Thursday, August 2, 2012

Place #4: Kumamoto! 4カ所目:熊本!

We had a whole day to explore Kumamoto and its wonders before taking the train, ferry and another train to our next destination- Nagasaki. Of course, we hit the Kumamoto Castle first. If you manage to see me in the above photo, that is how BIG it is. Really, really big.


As one of the three premier castles in Japan, Kumamoto castle impressed us with its size, but also their stone walls. You could just imagine how much energy or tactics it'd take for the enemy to even consider reaching into this castle.


We climbed up one of the side towers- original from back then, 1607. It was hard to believe that it had been there 400 years and only the surroundings had changed so much. We saw countless little holes in the walls that they used as peek holes to check the enemies' arrival, as well as holes that were used to put in the weapons. 


Of course we climbed up the main castle tower as well (though that was reconstructed in 1960s). At the top was a gorgeous view overlooking the Kumamoto city and even the mountains far far away. It must have felt quite grand to be the daimyo and to overlook his territory. 


We also visited the Honmaru Goten, a beautiful palace where public administration was done and as well, people just lived the general life. The tatami rooms were huge and with a neat design- the rooms getting smaller and smaller the further one goes, but the ceiling getting higher and higher.



These rooms led to the "Shokunno Ma", the most highly regarded room of all- everyone can see that just by looking at it. The ceilings and the walls were covered in gold with beautiful intricate drawings. 

As you can see, we were felt right at home at Kumamoto Castle! ↓

After the morning at the castle, and lots of walking within the castle area, we enjoyed another local food- Karashi renkon korroke burger. Karashi is spicy mustard and renkon, a lotus root vegetable. The local Kumamoto food Karashi renkon, combines these two by filling the spicy mustard in the gaps of the lotus root.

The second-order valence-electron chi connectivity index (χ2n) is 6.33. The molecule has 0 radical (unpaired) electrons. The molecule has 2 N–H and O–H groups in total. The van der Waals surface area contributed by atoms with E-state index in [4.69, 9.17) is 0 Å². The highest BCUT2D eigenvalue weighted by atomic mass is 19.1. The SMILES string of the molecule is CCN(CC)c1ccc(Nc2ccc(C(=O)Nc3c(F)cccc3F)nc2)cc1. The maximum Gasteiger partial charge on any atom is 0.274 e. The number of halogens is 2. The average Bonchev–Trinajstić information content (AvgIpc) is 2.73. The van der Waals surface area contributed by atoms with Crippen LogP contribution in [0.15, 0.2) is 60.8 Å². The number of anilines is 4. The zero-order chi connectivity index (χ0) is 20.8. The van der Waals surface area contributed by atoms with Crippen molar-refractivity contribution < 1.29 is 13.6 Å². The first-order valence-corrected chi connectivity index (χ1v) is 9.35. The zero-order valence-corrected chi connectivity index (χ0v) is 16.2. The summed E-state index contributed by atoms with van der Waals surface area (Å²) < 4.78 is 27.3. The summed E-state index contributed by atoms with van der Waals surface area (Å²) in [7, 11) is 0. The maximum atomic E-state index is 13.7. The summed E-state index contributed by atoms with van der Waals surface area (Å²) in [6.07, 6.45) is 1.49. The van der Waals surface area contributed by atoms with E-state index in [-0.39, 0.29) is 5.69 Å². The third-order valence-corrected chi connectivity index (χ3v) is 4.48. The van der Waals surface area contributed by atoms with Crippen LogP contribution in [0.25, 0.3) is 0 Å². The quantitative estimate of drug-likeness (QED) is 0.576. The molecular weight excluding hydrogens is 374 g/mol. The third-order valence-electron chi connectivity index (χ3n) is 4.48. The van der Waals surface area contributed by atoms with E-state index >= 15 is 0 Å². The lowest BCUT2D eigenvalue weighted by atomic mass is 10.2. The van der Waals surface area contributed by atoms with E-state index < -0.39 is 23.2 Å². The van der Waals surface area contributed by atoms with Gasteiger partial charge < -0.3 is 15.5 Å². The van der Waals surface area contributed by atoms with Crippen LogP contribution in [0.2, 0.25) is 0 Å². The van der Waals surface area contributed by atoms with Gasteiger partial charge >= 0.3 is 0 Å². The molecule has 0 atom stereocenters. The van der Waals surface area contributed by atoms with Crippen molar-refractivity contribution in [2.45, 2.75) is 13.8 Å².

The shop that specialized in karashirenkon had gone even further to create a recipe using this as an ingredient, karashirenkon croquette burger, to attract more young people and tourists to enjoy the local food.


And how was the taste? It was quite yummy- crunchy bits of spicy lotus in the potato mash in the croquette was interesting and definitely not something we had ever tasted before. But, it wasn't a jaw-dropper, like I'd die to eat one ever again.


What struck our chords more, touching our souls was the gift the hostel owner made for us. As we went to say goodbye, he handed us this little accessory for the phone. Made from a 5yen coin, called Go-en in Japanese, signifies also the other word Go-enご縁, meaning something like "meant to be" or "linked by fate". It was by fate that we arrived at his lovely japanese style hostel, and that we stayed there two nights. All over the place around this hostel there were little pieces of kindness, little pieces of his passion for the place, traveling and for his guests- and we sensed this strongly with just the 2 nights that we stayed there... looking back too, it was one of the loveliest places I have ever stayed in, and I am always reminded when I see this attached to my phone. It also leaves a new message from him- to treasure every person you meet, because you are "linked by fate" with them for some reason.


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